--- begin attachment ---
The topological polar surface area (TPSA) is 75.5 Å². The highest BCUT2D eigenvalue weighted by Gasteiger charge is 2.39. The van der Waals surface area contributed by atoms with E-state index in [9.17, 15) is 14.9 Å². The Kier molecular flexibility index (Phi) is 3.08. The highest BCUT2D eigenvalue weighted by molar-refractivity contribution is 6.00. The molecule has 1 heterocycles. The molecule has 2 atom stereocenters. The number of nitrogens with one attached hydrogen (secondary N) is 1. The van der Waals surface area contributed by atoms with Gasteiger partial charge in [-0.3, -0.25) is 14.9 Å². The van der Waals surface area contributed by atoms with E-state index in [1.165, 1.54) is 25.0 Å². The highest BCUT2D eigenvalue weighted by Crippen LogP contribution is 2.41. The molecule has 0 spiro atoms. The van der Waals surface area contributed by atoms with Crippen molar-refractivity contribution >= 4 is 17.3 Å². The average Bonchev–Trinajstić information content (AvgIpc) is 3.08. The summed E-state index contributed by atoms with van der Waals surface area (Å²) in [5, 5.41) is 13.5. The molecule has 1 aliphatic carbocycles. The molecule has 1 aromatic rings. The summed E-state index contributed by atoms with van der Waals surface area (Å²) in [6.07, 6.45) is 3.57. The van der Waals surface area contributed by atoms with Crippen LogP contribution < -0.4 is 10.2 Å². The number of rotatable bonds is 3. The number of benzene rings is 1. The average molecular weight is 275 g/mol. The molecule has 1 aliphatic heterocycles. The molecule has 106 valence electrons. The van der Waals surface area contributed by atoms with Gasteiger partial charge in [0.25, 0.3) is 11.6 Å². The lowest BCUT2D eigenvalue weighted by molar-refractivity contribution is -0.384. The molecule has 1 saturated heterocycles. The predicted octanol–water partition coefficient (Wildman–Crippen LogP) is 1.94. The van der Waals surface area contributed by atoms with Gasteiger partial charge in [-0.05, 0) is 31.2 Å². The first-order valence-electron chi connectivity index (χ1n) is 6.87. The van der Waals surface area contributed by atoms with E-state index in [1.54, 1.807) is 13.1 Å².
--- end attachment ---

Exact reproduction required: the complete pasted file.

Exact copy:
The topological polar surface area (TPSA) is 75.5 Å². The highest BCUT2D eigenvalue weighted by Gasteiger charge is 2.39. The van der Waals surface area contributed by atoms with E-state index in [9.17, 15) is 14.9 Å². The Kier molecular flexibility index (Phi) is 3.08. The highest BCUT2D eigenvalue weighted by molar-refractivity contribution is 6.00. The molecule has 1 heterocycles. The molecule has 2 atom stereocenters. The number of nitrogens with one attached hydrogen (secondary N) is 1. The van der Waals surface area contributed by atoms with Gasteiger partial charge in [-0.3, -0.25) is 14.9 Å². The van der Waals surface area contributed by atoms with E-state index in [1.165, 1.54) is 25.0 Å². The highest BCUT2D eigenvalue weighted by Crippen LogP contribution is 2.41. The molecule has 0 spiro atoms. The van der Waals surface area contributed by atoms with Crippen molar-refractivity contribution >= 4 is 17.3 Å². The average Bonchev–Trinajstić information content (AvgIpc) is 3.08. The summed E-state index contributed by atoms with van der Waals surface area (Å²) in [5, 5.41) is 13.5. The molecule has 1 aliphatic carbocycles. The molecule has 1 aromatic rings. The summed E-state index contributed by atoms with van der Waals surface area (Å²) in [6.07, 6.45) is 3.57. The van der Waals surface area contributed by atoms with Crippen LogP contribution < -0.4 is 10.2 Å². The number of rotatable bonds is 3. The number of benzene rings is 1. The average molecular weight is 275 g/mol. The molecule has 1 aliphatic heterocycles. The molecule has 106 valence electrons. The van der Waals surface area contributed by atoms with Gasteiger partial charge in [0.25, 0.3) is 11.6 Å². The lowest BCUT2D eigenvalue weighted by molar-refractivity contribution is -0.384. The molecule has 1 saturated heterocycles. The predicted octanol–water partition coefficient (Wildman–Crippen LogP) is 1.94. The van der Waals surface area contributed by atoms with Gasteiger partial charge in [-0.05, 0) is 31.2 Å². The first-order valence-electron chi connectivity index (χ1n) is 6.87. The van der Waals surface area contributed by atoms with E-state index in [1.54, 1.807) is 13.1 Å².